It’s the start of a new era for Wales’ only Anglican religious community, Tymawr Convent, as the next Reverend Mother is installed, writes Bishop Dominic Walker, OSG.
Nestled in the beautiful hills above Monmouth is Tymawr Convent, the home of the Sisters of the Society of the Sacred Cross and the only Anglican Religious Community based in Wales. The community, founded in Chichester in 1914, moved to Wales in 1923 to live a life of contemplative prayer and to provide a welcome for guests and retreatants. During the year many individuals and groups stay at the Convent or in the self-catering guest house and enjoy the convent’s extensive grounds and remarkable chapel.
The life of the nuns is centred around the daily midday Eucharist with four Offices and periods of private prayer. Silence is kept for much of the day and meals are normally eaten in silence. The convent has a well-stocked library and visitors are invited to occasional study days. Alongside the community are many volunteers and also an extended family of oblates, companions and associates who support the Sisters in their life of prayer.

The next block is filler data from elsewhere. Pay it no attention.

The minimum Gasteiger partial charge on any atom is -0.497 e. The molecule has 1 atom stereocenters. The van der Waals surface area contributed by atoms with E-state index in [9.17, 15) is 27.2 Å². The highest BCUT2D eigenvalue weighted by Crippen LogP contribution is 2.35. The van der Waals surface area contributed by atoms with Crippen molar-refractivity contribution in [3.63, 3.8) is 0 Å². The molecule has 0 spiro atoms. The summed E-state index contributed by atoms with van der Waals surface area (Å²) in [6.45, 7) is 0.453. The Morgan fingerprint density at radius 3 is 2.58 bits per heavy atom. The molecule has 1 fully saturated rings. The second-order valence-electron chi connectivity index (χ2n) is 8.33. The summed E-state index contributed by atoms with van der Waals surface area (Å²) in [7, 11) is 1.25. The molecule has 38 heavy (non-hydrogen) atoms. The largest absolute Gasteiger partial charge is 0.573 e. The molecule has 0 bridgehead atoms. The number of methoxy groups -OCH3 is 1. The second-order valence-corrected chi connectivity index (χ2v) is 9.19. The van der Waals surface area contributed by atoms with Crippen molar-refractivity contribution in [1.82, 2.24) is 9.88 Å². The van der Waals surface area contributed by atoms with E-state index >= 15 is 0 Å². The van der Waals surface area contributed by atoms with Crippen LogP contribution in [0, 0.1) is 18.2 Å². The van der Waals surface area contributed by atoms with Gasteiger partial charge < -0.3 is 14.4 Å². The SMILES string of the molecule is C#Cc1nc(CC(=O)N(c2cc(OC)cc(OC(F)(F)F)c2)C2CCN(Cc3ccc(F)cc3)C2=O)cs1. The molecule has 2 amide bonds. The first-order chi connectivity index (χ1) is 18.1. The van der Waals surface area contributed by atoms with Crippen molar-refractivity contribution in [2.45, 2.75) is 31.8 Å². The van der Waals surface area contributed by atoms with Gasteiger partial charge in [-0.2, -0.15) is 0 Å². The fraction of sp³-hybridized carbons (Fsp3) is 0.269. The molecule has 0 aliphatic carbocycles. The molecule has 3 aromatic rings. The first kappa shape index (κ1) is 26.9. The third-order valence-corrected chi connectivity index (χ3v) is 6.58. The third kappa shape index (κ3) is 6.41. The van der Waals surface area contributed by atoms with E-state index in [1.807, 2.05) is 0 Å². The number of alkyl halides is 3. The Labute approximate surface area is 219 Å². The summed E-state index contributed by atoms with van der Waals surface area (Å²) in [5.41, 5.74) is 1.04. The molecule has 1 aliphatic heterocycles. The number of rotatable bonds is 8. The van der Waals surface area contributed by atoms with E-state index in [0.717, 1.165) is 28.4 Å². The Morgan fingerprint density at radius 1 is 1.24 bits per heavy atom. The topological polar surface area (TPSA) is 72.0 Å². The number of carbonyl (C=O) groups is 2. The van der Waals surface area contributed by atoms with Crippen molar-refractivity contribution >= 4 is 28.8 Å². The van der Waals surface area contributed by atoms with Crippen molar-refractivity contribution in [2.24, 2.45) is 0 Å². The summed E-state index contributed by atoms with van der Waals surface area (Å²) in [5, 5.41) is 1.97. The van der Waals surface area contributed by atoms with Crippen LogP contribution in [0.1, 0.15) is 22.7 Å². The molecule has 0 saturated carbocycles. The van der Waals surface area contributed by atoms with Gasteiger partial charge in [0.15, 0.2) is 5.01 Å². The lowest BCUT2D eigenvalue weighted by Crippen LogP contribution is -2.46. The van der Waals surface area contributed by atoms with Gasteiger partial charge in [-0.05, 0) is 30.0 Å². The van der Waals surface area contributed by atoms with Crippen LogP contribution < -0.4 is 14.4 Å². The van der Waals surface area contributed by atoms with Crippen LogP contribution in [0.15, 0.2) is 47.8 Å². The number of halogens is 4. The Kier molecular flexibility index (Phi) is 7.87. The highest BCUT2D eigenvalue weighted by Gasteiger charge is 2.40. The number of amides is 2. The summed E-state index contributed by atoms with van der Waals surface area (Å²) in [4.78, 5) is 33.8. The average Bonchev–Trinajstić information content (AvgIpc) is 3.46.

On 3rd May, the community celebrated the 90th anniversary of the Dedication of the Chapel and, as the Bishop Visitor, I installed and blessed Sister Katharine as the new Reverend Mother in succession to Mother Gillian Mary who had served for 21 years during two periods in that role.
Whilst the community is not as large as it once was, they have been blessed with a small but steady flow of vocations with sisters taking their life vows knowing that their life will be lived at the convent and dedicated to the sacred Cross.
Before entering the convent, Mother Katharine was for 28 years a member of L’Arche whose founder Jean Vanier was a close friend. L’Arche communities support people with learning disabilities and Katharine worked in London and India and was a member of the L’Arche International Council. She is also an accomplished artist and has had exhibitions of her paintings.
When asked how she saw her new role, Mother Katharine said, “I understand my task to be that of holding open a sacred space so that each sister can grow in her love of God, self and others. We are small in number, yet there is a radiance far greater than we can know or even imagine. Of course, I hope that others will come and join us and make a commitment to a life hidden in Christ, and I also hope that others will come and share our life for a short while and then take the gift of the community back to their homes, work places and social contexts.”